Confronted with a terminal cancer diagnosis, Jay Hopler—author of the National Book Award-finalist The Abridged History of Rainfall—got to work. The result of that undertaking is Still Life, a collection of heartbreaking, spine-stiffening, and darkly mirthful poems. This work is neither self-elegiac nor trauma-ridden; it’s a testament to courage, candor, compassion, and the devotion to what is actual. It’s a violently funny but playfully serious fulfillment of what Arseny Tarkovsky called the fundamental purpose of art: a way to prepare for death, be it far in the future or very near at hand. McSweeney’s asked me to speak with him about this new work, and through the haze of his pain meds, Jay was able to respond to a single question with the help of his wife, the poet Kimberly Johnson. — RS

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RON SLATE: The Abridged History of Rainfall, touched off by the death of your father, can read like a runway for the lift-off of Still Life. But the sonic qualities of the new poems are more pronounced—as if Gerard Manley Hopkins and Groucho Marx were having lunch. What led to the heightened emphasis on word-sounds?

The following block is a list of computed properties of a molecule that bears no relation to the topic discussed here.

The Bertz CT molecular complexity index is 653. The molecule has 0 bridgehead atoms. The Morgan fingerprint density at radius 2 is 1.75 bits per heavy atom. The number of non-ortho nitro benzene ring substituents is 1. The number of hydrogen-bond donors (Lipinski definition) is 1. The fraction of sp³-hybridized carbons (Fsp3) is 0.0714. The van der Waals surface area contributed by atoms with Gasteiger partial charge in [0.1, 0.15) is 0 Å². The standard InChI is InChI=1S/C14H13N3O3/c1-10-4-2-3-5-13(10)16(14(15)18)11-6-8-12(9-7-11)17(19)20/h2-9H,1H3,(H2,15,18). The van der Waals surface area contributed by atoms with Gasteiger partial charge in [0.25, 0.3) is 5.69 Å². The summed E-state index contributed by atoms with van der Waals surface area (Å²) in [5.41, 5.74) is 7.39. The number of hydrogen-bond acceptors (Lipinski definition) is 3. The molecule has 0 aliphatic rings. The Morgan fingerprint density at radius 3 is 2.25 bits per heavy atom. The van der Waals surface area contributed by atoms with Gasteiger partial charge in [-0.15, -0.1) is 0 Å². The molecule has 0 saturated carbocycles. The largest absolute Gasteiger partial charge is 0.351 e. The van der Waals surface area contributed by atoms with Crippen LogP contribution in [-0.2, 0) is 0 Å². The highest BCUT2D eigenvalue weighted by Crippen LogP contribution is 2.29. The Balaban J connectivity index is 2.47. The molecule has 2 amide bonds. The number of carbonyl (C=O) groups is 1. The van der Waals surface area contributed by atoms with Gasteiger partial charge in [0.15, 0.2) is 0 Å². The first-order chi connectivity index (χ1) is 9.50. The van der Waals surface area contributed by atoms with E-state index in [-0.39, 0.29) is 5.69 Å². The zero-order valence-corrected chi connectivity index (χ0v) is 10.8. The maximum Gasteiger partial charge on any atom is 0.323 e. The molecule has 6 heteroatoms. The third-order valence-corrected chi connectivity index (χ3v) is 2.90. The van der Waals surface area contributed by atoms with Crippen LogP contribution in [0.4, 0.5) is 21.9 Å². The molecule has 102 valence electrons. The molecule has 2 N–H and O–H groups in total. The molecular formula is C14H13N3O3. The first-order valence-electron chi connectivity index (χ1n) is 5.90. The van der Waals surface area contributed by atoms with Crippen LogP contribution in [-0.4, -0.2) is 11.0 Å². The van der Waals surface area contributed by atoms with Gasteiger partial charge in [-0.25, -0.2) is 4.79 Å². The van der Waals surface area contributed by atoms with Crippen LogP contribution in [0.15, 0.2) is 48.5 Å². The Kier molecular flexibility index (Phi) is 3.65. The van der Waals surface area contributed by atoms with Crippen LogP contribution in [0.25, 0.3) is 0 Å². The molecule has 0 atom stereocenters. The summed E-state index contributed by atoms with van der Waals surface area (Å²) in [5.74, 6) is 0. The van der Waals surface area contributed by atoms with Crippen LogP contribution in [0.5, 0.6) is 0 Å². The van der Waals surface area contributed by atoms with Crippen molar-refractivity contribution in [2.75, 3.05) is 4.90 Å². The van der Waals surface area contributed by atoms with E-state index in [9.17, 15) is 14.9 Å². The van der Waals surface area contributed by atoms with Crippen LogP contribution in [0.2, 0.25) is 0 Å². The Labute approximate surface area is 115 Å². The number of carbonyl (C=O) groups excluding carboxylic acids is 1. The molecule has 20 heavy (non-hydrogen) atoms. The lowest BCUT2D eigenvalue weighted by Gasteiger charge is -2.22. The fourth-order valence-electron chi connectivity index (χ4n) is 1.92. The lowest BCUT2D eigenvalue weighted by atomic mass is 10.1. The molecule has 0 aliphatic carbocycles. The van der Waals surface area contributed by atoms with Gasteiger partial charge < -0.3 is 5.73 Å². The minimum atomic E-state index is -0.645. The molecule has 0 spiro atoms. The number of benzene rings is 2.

JAY HOPLER: Ha! That’s assuming that Hopkins would ever have lunch with somebody! I didn’t have the luxury or the leisure to be quiet; I had to fill the air with sound in order to be present. And since the poems record my only barbaric yawp, they cannot be polite. Who would make these sounds for me if not myself? I wanted to make noise. In Still Life, I made noise in part by writing in rhymes, which also have the advantage of introducing some control into an uncontrollable situation. But even more than lending control, rhymes help a poem make noise.